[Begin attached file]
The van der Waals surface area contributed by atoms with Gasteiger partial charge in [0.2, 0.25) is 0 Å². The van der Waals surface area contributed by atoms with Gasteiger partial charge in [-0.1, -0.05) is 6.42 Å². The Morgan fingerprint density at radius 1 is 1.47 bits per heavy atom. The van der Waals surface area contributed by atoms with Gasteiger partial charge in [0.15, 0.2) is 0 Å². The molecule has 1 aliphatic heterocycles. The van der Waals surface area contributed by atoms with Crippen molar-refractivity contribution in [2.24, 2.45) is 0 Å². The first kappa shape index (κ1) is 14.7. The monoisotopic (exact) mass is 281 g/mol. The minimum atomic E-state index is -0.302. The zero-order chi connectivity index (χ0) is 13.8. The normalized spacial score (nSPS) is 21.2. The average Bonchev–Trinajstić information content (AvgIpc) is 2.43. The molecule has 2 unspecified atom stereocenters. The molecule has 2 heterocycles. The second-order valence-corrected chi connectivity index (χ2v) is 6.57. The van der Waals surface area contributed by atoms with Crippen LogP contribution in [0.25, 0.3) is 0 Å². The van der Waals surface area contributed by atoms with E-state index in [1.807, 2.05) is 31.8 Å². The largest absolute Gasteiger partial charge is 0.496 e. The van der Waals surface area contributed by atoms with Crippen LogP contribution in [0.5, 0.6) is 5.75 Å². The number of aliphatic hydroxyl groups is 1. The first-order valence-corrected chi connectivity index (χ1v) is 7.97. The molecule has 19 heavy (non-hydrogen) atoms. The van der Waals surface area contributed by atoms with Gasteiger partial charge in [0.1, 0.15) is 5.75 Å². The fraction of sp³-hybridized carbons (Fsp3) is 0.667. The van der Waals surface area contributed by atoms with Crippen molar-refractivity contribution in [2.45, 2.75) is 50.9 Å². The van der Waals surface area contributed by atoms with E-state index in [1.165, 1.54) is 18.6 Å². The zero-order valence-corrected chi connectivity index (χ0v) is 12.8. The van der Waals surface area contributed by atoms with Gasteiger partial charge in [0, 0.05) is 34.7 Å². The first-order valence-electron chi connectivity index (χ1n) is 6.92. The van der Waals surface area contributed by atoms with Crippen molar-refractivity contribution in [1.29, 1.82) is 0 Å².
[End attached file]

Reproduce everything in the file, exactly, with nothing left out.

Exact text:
The van der Waals surface area contributed by atoms with Gasteiger partial charge in [0.2, 0.25) is 0 Å². The van der Waals surface area contributed by atoms with Gasteiger partial charge in [-0.1, -0.05) is 6.42 Å². The Morgan fingerprint density at radius 1 is 1.47 bits per heavy atom. The van der Waals surface area contributed by atoms with Gasteiger partial charge in [0.15, 0.2) is 0 Å². The molecule has 1 aliphatic heterocycles. The van der Waals surface area contributed by atoms with Crippen molar-refractivity contribution in [2.24, 2.45) is 0 Å². The first kappa shape index (κ1) is 14.7. The monoisotopic (exact) mass is 281 g/mol. The minimum atomic E-state index is -0.302. The zero-order chi connectivity index (χ0) is 13.8. The normalized spacial score (nSPS) is 21.2. The average Bonchev–Trinajstić information content (AvgIpc) is 2.43. The molecule has 2 unspecified atom stereocenters. The molecule has 2 heterocycles. The second-order valence-corrected chi connectivity index (χ2v) is 6.57. The van der Waals surface area contributed by atoms with Crippen LogP contribution in [0.25, 0.3) is 0 Å². The van der Waals surface area contributed by atoms with E-state index in [1.807, 2.05) is 31.8 Å². The largest absolute Gasteiger partial charge is 0.496 e. The van der Waals surface area contributed by atoms with Crippen LogP contribution in [0.5, 0.6) is 5.75 Å². The number of aliphatic hydroxyl groups is 1. The first-order valence-corrected chi connectivity index (χ1v) is 7.97. The molecule has 19 heavy (non-hydrogen) atoms. The van der Waals surface area contributed by atoms with Gasteiger partial charge in [0.1, 0.15) is 5.75 Å². The fraction of sp³-hybridized carbons (Fsp3) is 0.667. The van der Waals surface area contributed by atoms with Crippen molar-refractivity contribution in [2.45, 2.75) is 50.9 Å². The van der Waals surface area contributed by atoms with E-state index in [1.165, 1.54) is 18.6 Å². The zero-order valence-corrected chi connectivity index (χ0v) is 12.8. The van der Waals surface area contributed by atoms with Gasteiger partial charge in [0, 0.05) is 34.7 Å². The first-order valence-electron chi connectivity index (χ1n) is 6.92. The van der Waals surface area contributed by atoms with Crippen molar-refractivity contribution in [1.29, 1.82) is 0 Å².